Breast cancer is categorized, based on the size and location of the tumor into 5 stages (O – IV).

Stage 0

Represents non-invasive types of breast cancers (Ductal Carcinoma In Situ and Lobular Carcinoma In Situ). The types are considered non-invasive because the malignant cells are contained in one area and have not metastasized (moved) to the lymph nodes, other areas of the breast, or developed to deeper tissues in the breast area. The American Cancer Society predicts 54,010 new cases of these types of breast cancers in 2010.

The first and most commonly known type, Ductal Carcinoma In Situ (DCIS), occurs in about 80% of women. DCIS occurs when the cells are confined to the linings of the ducts (i.e., where the milk is produced) and have not spread through the walls of the surrounding breast tissues. Women with DCIS are at a greater risk for developing invasive breast cancer in the future.

The second type of Stage 0 breast cancer, Lobular Carcinoma In Situ (LCIS), occurs in 12% of cases. LCIS is when the cells are confined to the lobular linings (i.e., tubes where the milk passes to the nipple) of the breast area (Onconolink, 2003). Many professionals do not consider LCIS to be a real cancer, although women with this condition are at risk of developing invasive breast cancers in the same or opposite breast in the future (ACS, 2010). Women with LCIS are expected to make a complete recovery and have the best prognosis for an excellent (100%) 5 year survival rate.

Stage I is considered the earliest form of a true cancer tumor. Patients diagnosed at this stage also have an excellent (100) 5-year survival rate because the tumors are relatively small, less than 2 cm or about 1 inch in size, and have not spread beyond the breast region (ACS, 2010).

Stage II tumors are invasive masses characterized by varying sizes and regions and are considered an early stage tumor, if the size is less than 2 cm.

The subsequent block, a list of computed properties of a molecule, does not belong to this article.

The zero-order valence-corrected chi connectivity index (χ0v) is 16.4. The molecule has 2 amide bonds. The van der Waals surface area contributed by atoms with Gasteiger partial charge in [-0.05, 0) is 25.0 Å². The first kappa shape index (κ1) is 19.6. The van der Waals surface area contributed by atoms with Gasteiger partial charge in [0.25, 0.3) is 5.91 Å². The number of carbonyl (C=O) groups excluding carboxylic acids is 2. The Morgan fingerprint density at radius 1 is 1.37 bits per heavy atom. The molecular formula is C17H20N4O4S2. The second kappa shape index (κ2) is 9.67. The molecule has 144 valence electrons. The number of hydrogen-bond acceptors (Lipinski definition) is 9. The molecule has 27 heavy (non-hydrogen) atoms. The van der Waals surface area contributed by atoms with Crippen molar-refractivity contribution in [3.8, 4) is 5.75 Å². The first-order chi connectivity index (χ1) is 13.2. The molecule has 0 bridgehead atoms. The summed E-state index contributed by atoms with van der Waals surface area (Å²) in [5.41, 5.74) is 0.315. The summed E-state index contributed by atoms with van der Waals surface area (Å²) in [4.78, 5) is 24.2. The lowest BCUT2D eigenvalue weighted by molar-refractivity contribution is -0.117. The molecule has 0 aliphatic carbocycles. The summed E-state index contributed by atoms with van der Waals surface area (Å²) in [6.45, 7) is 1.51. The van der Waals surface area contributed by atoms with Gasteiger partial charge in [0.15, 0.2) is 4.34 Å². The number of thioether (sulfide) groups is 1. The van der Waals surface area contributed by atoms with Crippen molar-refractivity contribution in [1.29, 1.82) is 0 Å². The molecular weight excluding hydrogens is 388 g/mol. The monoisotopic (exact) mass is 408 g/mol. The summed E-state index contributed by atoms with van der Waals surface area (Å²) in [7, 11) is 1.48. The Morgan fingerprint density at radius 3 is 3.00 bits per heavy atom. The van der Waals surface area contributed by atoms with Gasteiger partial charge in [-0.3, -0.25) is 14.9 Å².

Stage IIA tumors have several existing conditions. First, the tumor is less than 2 cm across and is confined to the breast area. Secondly, the tumor ranges in size from 2-5 cm and has not spread to the lymph nodes. Finally, the tumor ranges in size from 2-5 cm, has spread to the lymph nodes, but has not spread from the underarm area.

Stage IIB tumors are at least 5 cm, but have not metastasized beyond the breast. The immediate prognosis for this stage is favorable, with a 5 year survival rate of 86% for Stage IIA, but a lesser survival rate for Stage IIB (ACS, 2010).

Stage III is considered an advanced stage of the disease. During this stage, the cancer has progressed to 5 cm in size and has spread to the lymph nodes. In many cases, the cancer also has spread to the breastbone or other areas near the breast. Additionally, the cancer can be found in the chest walls, mammary glands, or seen topically on the skin of the breast. A patient diagnosed in this stage has a good prognosis for recovery, and a 57% survival rate for 5 years (ACS, 2010).

Stage IV occurs when the disease metastasizes to distant areas of the body. At this stage, the disease invades the local areas of the breast skin and lymph nodes, in addition to distant tissues and organs outside of the breast area such as the bones, lungs, liver, and brain. Few patients at this stage are given a favorable prognosis for survival; in fact only 20% of the women survive 5 years or more (ACS, 2010).